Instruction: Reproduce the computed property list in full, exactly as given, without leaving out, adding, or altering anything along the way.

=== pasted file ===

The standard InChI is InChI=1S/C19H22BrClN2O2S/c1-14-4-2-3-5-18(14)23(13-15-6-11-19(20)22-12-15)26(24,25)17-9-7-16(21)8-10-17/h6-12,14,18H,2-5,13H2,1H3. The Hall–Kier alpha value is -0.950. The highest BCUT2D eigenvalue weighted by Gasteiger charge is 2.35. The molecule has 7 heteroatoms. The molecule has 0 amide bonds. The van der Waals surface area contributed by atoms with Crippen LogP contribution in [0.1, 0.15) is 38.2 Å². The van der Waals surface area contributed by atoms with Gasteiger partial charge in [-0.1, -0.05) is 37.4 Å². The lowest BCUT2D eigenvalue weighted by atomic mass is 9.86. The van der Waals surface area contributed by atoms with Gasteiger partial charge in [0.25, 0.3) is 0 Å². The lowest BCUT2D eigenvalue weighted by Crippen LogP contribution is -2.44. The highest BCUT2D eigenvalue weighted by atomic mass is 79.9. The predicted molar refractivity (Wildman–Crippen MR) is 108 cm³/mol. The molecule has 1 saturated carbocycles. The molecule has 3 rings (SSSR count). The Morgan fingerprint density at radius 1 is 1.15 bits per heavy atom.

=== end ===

The standard InChI is InChI=1S/C19H22BrClN2O2S/c1-14-4-2-3-5-18(14)23(13-15-6-11-19(20)22-12-15)26(24,25)17-9-7-16(21)8-10-17/h6-12,14,18H,2-5,13H2,1H3. The Hall–Kier alpha value is -0.950. The highest BCUT2D eigenvalue weighted by Gasteiger charge is 2.35. The molecule has 7 heteroatoms. The molecule has 0 amide bonds. The van der Waals surface area contributed by atoms with Crippen LogP contribution in [0.1, 0.15) is 38.2 Å². The van der Waals surface area contributed by atoms with Gasteiger partial charge in [-0.1, -0.05) is 37.4 Å². The lowest BCUT2D eigenvalue weighted by atomic mass is 9.86. The van der Waals surface area contributed by atoms with Gasteiger partial charge in [0.25, 0.3) is 0 Å². The lowest BCUT2D eigenvalue weighted by Crippen LogP contribution is -2.44. The highest BCUT2D eigenvalue weighted by atomic mass is 79.9. The predicted molar refractivity (Wildman–Crippen MR) is 108 cm³/mol. The molecule has 1 saturated carbocycles. The molecule has 3 rings (SSSR count). The Morgan fingerprint density at radius 1 is 1.15 bits per heavy atom.